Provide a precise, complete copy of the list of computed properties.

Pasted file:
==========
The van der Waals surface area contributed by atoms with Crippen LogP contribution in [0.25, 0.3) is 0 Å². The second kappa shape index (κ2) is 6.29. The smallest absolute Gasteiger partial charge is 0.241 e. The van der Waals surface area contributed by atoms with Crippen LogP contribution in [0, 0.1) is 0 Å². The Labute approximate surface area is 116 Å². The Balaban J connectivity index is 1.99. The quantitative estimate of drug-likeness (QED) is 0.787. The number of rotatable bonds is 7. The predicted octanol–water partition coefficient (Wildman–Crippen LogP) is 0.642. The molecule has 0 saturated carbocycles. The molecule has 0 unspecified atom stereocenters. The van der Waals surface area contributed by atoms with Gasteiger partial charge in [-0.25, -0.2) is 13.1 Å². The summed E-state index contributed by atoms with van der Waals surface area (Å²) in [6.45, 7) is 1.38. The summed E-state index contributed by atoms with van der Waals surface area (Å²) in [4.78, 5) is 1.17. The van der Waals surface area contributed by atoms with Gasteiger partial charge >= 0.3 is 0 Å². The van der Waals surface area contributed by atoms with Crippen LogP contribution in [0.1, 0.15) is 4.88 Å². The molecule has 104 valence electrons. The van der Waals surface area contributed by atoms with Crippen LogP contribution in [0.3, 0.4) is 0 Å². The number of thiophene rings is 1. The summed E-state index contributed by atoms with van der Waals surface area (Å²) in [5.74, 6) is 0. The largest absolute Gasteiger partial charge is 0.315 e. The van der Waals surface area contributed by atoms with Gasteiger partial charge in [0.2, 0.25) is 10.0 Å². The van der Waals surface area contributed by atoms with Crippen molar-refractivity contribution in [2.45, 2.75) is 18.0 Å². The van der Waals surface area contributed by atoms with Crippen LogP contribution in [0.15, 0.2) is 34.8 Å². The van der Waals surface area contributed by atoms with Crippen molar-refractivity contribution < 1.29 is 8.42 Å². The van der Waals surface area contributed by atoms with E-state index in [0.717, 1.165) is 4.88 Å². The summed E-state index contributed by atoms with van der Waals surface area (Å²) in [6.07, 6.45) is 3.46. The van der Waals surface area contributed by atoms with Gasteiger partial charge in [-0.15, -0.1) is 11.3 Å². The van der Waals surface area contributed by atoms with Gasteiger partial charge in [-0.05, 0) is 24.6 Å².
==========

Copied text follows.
The van der Waals surface area contributed by atoms with Crippen LogP contribution in [0.25, 0.3) is 0 Å². The second kappa shape index (κ2) is 6.29. The smallest absolute Gasteiger partial charge is 0.241 e. The van der Waals surface area contributed by atoms with Crippen LogP contribution in [0, 0.1) is 0 Å². The Labute approximate surface area is 116 Å². The Balaban J connectivity index is 1.99. The quantitative estimate of drug-likeness (QED) is 0.787. The number of rotatable bonds is 7. The predicted octanol–water partition coefficient (Wildman–Crippen LogP) is 0.642. The molecule has 0 saturated carbocycles. The molecule has 0 unspecified atom stereocenters. The van der Waals surface area contributed by atoms with Gasteiger partial charge in [-0.25, -0.2) is 13.1 Å². The summed E-state index contributed by atoms with van der Waals surface area (Å²) in [6.45, 7) is 1.38. The summed E-state index contributed by atoms with van der Waals surface area (Å²) in [4.78, 5) is 1.17. The van der Waals surface area contributed by atoms with Gasteiger partial charge >= 0.3 is 0 Å². The van der Waals surface area contributed by atoms with Crippen LogP contribution in [0.1, 0.15) is 4.88 Å². The molecule has 104 valence electrons. The van der Waals surface area contributed by atoms with Crippen LogP contribution in [0.3, 0.4) is 0 Å². The number of thiophene rings is 1. The summed E-state index contributed by atoms with van der Waals surface area (Å²) in [5.74, 6) is 0. The largest absolute Gasteiger partial charge is 0.315 e. The van der Waals surface area contributed by atoms with Gasteiger partial charge in [0.2, 0.25) is 10.0 Å². The van der Waals surface area contributed by atoms with Crippen molar-refractivity contribution in [2.45, 2.75) is 18.0 Å². The van der Waals surface area contributed by atoms with Crippen LogP contribution in [0.15, 0.2) is 34.8 Å². The van der Waals surface area contributed by atoms with Crippen molar-refractivity contribution < 1.29 is 8.42 Å². The van der Waals surface area contributed by atoms with E-state index in [0.717, 1.165) is 4.88 Å². The summed E-state index contributed by atoms with van der Waals surface area (Å²) in [6.07, 6.45) is 3.46. The van der Waals surface area contributed by atoms with Gasteiger partial charge in [-0.15, -0.1) is 11.3 Å². The van der Waals surface area contributed by atoms with Gasteiger partial charge in [-0.05, 0) is 24.6 Å².